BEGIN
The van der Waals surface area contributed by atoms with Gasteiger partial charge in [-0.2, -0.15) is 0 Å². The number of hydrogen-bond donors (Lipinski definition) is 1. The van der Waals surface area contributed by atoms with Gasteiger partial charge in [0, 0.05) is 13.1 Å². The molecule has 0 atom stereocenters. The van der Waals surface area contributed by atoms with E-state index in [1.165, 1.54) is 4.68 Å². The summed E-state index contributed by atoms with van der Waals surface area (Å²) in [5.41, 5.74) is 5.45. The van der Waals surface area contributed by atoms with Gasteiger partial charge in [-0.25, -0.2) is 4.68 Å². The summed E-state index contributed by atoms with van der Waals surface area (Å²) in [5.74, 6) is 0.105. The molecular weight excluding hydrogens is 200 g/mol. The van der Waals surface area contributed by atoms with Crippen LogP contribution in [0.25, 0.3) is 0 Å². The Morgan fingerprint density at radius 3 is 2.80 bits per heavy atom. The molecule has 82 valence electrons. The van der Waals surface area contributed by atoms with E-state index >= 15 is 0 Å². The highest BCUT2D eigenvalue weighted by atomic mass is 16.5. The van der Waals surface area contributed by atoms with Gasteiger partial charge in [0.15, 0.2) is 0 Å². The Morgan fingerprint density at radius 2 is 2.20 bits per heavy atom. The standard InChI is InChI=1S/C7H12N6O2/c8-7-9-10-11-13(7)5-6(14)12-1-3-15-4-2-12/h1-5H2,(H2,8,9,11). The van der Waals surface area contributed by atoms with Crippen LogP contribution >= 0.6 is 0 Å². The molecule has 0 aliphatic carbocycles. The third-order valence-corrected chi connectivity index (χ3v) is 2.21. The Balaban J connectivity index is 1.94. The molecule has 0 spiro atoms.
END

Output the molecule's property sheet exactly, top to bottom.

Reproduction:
The van der Waals surface area contributed by atoms with Gasteiger partial charge in [-0.2, -0.15) is 0 Å². The number of hydrogen-bond donors (Lipinski definition) is 1. The van der Waals surface area contributed by atoms with Gasteiger partial charge in [0, 0.05) is 13.1 Å². The molecule has 0 atom stereocenters. The van der Waals surface area contributed by atoms with E-state index in [1.165, 1.54) is 4.68 Å². The summed E-state index contributed by atoms with van der Waals surface area (Å²) in [5.41, 5.74) is 5.45. The van der Waals surface area contributed by atoms with Gasteiger partial charge in [-0.25, -0.2) is 4.68 Å². The summed E-state index contributed by atoms with van der Waals surface area (Å²) in [5.74, 6) is 0.105. The molecular weight excluding hydrogens is 200 g/mol. The van der Waals surface area contributed by atoms with Crippen LogP contribution in [0.25, 0.3) is 0 Å². The Morgan fingerprint density at radius 3 is 2.80 bits per heavy atom. The molecule has 82 valence electrons. The van der Waals surface area contributed by atoms with E-state index >= 15 is 0 Å². The highest BCUT2D eigenvalue weighted by atomic mass is 16.5. The van der Waals surface area contributed by atoms with Gasteiger partial charge in [0.15, 0.2) is 0 Å². The Morgan fingerprint density at radius 2 is 2.20 bits per heavy atom. The standard InChI is InChI=1S/C7H12N6O2/c8-7-9-10-11-13(7)5-6(14)12-1-3-15-4-2-12/h1-5H2,(H2,8,9,11). The van der Waals surface area contributed by atoms with Crippen LogP contribution >= 0.6 is 0 Å². The molecule has 0 aliphatic carbocycles. The third-order valence-corrected chi connectivity index (χ3v) is 2.21. The Balaban J connectivity index is 1.94. The molecule has 0 spiro atoms.